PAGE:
Most of us realize by now that recycling is one of the best ways to minimize the amount of damage we do to the environment. And, as a nation, we are making an effort. According to the Environmental Protection Agency’s (EPA) most recent statistics, MSW (municipal solid waste) generation per person per day peaked in 2000. However, statistics still show 4.44 pounds per person per day in 2014.
We’re doing pretty well with recycling paper—recovery for 2014 was 65 percent. Many cities have recently banned cardboard for trash collection. And we are recycling steel, aluminum and glass products endlessly (a soda can will make it back to the store shelves in as little as six weeks).
But recycling plastic is an entirely different story. The EPA reports that the plastic producing industry grew almost 8,000 percent between1960 and 2007. Despite the sharp rise in the amount of plastics generated, large-scale recycling still lags far behind (only 4 – 5 percent) the recycling rate of other product types. One reason is that economic issues often make plastic recycling an unsustainable enterprise. The demand for recycled plastic is less than the demand for plastic made from virgin materials, so there is less of a monetary profit for recycling.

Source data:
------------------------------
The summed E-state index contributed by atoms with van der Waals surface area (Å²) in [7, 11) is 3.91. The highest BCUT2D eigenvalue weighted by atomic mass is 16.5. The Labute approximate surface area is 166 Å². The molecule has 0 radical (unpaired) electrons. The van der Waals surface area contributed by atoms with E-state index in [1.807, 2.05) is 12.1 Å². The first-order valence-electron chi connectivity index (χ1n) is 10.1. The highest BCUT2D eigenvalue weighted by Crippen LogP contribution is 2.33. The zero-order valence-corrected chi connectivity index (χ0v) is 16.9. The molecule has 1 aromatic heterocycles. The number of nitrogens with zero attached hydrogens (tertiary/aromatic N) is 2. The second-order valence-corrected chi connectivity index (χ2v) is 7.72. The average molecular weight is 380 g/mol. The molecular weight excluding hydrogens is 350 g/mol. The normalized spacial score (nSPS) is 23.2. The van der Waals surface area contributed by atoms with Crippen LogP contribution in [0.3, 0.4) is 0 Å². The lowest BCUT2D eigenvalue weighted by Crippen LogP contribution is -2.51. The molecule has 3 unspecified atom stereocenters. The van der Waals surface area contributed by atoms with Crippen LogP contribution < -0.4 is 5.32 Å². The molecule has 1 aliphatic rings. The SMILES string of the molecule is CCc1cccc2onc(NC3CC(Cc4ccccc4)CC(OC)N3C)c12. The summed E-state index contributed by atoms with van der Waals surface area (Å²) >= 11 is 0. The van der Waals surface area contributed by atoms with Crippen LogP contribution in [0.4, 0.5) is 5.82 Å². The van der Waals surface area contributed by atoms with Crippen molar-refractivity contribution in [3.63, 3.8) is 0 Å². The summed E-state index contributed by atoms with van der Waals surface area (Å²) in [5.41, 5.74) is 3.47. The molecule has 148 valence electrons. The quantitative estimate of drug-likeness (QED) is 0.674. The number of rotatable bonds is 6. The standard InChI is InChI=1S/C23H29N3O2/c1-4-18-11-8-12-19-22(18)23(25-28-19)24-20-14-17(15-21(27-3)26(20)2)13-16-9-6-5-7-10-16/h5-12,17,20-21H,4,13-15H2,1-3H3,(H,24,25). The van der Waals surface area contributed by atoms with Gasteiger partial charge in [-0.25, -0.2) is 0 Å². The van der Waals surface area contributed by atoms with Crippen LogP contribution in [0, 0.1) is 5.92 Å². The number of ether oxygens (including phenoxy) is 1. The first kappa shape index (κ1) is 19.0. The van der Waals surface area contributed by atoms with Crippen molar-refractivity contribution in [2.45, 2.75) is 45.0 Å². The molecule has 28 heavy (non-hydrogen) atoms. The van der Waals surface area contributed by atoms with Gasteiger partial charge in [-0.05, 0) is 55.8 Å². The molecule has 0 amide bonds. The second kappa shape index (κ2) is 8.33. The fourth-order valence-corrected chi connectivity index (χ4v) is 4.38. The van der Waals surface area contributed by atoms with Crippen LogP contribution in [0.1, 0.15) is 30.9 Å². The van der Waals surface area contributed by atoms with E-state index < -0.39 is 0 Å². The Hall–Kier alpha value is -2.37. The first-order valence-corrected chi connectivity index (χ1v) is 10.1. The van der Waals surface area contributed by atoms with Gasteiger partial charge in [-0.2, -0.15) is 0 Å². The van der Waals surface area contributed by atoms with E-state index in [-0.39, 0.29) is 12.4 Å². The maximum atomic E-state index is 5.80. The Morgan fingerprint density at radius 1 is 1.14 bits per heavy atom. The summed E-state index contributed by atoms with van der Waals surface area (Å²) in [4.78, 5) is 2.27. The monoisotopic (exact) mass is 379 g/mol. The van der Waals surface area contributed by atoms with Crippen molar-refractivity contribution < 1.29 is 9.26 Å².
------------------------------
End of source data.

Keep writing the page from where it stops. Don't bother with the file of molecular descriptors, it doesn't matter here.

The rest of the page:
Also, people often assume that plastic containers are recycled into new containers and that they can be recycled again. Not so, according to the Ecology Center Plastics Task Force. Recovered plastics are typically used to make composite decking, textiles and parking lot bumpers, which cannot be recycled.
So what’s the bottom line?
It seems that we should choose to recycle whatever plastic items we purchase, and choose to buy recycled plastic products when possible, thereby increasing demand for them. The Kiplinger Letter asserts that prices for recycled plastic are on the rise, strengthened by new collection efforts.
But more important, I believe, is cutting consumption of plastic usage, or if possible, completely eliminating the purchase/use of plastic. If people refuse plastic as a packaging material, the industry will decrease production, and the associated problems such as energy use, pollution, and adverse health effects will diminish (see Seven Misconceptions about Plastic and Plastic Recycling).
Using alternative shopping bags (see my blog Best Bags Ever) is one easy way to reduce plastic in your daily life.
Why does all this matter?
Consider the following summary from Chris Blake’s book Searching for a God to Love:
Our final destination (forever home base) is not heaven, but this earth made new—where we will plant gardens and tend them and eat their produce. How we treat this planet now is how we will treat our future home forever. When we understand this, we realize why environmentalism is especially important to Christianity.